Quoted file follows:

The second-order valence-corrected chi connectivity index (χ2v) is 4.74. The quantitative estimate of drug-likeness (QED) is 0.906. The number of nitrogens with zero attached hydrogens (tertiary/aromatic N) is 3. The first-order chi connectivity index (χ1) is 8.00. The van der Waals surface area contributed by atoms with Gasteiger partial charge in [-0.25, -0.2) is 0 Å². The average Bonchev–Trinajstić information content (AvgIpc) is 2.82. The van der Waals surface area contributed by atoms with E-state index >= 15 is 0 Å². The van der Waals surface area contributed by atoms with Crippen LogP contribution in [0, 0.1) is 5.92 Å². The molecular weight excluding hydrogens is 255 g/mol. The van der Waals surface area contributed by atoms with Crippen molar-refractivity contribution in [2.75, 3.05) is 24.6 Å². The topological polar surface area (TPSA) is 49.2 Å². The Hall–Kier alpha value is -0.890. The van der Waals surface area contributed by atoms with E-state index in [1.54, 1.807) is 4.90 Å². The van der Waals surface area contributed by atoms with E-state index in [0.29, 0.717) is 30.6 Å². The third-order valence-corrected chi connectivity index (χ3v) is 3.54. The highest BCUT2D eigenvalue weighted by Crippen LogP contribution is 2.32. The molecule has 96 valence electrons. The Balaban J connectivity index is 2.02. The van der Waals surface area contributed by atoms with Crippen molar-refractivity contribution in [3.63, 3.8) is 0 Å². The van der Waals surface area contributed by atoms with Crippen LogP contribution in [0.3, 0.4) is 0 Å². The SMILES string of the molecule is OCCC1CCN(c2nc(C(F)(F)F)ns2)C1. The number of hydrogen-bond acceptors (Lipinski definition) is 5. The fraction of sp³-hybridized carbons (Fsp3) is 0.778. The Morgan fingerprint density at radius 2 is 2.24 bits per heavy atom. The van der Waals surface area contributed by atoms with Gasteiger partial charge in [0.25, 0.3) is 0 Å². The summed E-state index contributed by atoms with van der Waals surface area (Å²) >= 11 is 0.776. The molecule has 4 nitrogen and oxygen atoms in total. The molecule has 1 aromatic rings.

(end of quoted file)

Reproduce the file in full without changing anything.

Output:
The second-order valence-corrected chi connectivity index (χ2v) is 4.74. The quantitative estimate of drug-likeness (QED) is 0.906. The number of nitrogens with zero attached hydrogens (tertiary/aromatic N) is 3. The first-order chi connectivity index (χ1) is 8.00. The van der Waals surface area contributed by atoms with Gasteiger partial charge in [-0.25, -0.2) is 0 Å². The average Bonchev–Trinajstić information content (AvgIpc) is 2.82. The van der Waals surface area contributed by atoms with E-state index >= 15 is 0 Å². The van der Waals surface area contributed by atoms with Crippen LogP contribution in [0, 0.1) is 5.92 Å². The molecular weight excluding hydrogens is 255 g/mol. The van der Waals surface area contributed by atoms with Crippen molar-refractivity contribution in [2.75, 3.05) is 24.6 Å². The topological polar surface area (TPSA) is 49.2 Å². The Hall–Kier alpha value is -0.890. The van der Waals surface area contributed by atoms with E-state index in [1.54, 1.807) is 4.90 Å². The van der Waals surface area contributed by atoms with E-state index in [0.29, 0.717) is 30.6 Å². The third-order valence-corrected chi connectivity index (χ3v) is 3.54. The highest BCUT2D eigenvalue weighted by Crippen LogP contribution is 2.32. The molecule has 96 valence electrons. The Balaban J connectivity index is 2.02. The van der Waals surface area contributed by atoms with Crippen molar-refractivity contribution in [3.63, 3.8) is 0 Å². The van der Waals surface area contributed by atoms with Crippen LogP contribution in [0.3, 0.4) is 0 Å². The SMILES string of the molecule is OCCC1CCN(c2nc(C(F)(F)F)ns2)C1. The number of hydrogen-bond acceptors (Lipinski definition) is 5. The fraction of sp³-hybridized carbons (Fsp3) is 0.778. The Morgan fingerprint density at radius 2 is 2.24 bits per heavy atom. The van der Waals surface area contributed by atoms with Gasteiger partial charge in [0.25, 0.3) is 0 Å². The summed E-state index contributed by atoms with van der Waals surface area (Å²) >= 11 is 0.776. The molecule has 4 nitrogen and oxygen atoms in total. The molecule has 1 aromatic rings.